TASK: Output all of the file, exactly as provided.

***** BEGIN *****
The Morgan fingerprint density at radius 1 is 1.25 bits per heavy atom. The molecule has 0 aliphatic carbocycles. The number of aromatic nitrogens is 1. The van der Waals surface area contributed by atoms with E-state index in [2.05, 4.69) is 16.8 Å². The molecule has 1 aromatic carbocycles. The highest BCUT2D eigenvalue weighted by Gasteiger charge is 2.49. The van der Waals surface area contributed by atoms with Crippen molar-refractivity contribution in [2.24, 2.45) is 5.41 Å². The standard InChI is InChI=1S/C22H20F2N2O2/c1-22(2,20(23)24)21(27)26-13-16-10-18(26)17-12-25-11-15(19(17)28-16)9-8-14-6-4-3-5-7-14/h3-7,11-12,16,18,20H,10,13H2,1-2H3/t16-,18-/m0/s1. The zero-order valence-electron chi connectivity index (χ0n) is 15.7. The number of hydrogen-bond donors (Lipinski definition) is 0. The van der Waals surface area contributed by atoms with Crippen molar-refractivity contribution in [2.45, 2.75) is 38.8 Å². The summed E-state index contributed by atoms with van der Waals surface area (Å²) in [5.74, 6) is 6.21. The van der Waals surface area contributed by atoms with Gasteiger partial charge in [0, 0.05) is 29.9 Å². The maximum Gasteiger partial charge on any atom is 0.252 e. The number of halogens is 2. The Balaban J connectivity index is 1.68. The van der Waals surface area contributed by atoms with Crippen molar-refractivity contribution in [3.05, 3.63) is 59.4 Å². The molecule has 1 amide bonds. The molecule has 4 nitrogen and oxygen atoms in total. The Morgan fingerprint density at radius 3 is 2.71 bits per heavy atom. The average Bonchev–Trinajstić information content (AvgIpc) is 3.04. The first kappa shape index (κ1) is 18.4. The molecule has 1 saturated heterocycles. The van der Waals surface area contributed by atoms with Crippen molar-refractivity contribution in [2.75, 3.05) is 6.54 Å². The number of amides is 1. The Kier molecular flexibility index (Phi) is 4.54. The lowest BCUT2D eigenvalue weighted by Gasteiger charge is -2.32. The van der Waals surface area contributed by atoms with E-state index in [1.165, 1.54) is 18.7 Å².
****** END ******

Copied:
The Morgan fingerprint density at radius 1 is 1.25 bits per heavy atom. The molecule has 0 aliphatic carbocycles. The number of aromatic nitrogens is 1. The van der Waals surface area contributed by atoms with E-state index in [2.05, 4.69) is 16.8 Å². The molecule has 1 aromatic carbocycles. The highest BCUT2D eigenvalue weighted by Gasteiger charge is 2.49. The van der Waals surface area contributed by atoms with Crippen molar-refractivity contribution in [2.24, 2.45) is 5.41 Å². The standard InChI is InChI=1S/C22H20F2N2O2/c1-22(2,20(23)24)21(27)26-13-16-10-18(26)17-12-25-11-15(19(17)28-16)9-8-14-6-4-3-5-7-14/h3-7,11-12,16,18,20H,10,13H2,1-2H3/t16-,18-/m0/s1. The zero-order valence-electron chi connectivity index (χ0n) is 15.7. The number of hydrogen-bond donors (Lipinski definition) is 0. The van der Waals surface area contributed by atoms with Crippen molar-refractivity contribution in [2.45, 2.75) is 38.8 Å². The summed E-state index contributed by atoms with van der Waals surface area (Å²) in [5.74, 6) is 6.21. The van der Waals surface area contributed by atoms with Gasteiger partial charge in [0, 0.05) is 29.9 Å². The maximum Gasteiger partial charge on any atom is 0.252 e. The number of halogens is 2. The Balaban J connectivity index is 1.68. The van der Waals surface area contributed by atoms with Crippen molar-refractivity contribution in [3.05, 3.63) is 59.4 Å². The molecule has 1 amide bonds. The molecule has 4 nitrogen and oxygen atoms in total. The Morgan fingerprint density at radius 3 is 2.71 bits per heavy atom. The average Bonchev–Trinajstić information content (AvgIpc) is 3.04. The first kappa shape index (κ1) is 18.4. The molecule has 1 saturated heterocycles. The van der Waals surface area contributed by atoms with Crippen molar-refractivity contribution in [2.75, 3.05) is 6.54 Å². The number of amides is 1. The Kier molecular flexibility index (Phi) is 4.54. The lowest BCUT2D eigenvalue weighted by Gasteiger charge is -2.32. The van der Waals surface area contributed by atoms with E-state index in [1.165, 1.54) is 18.7 Å².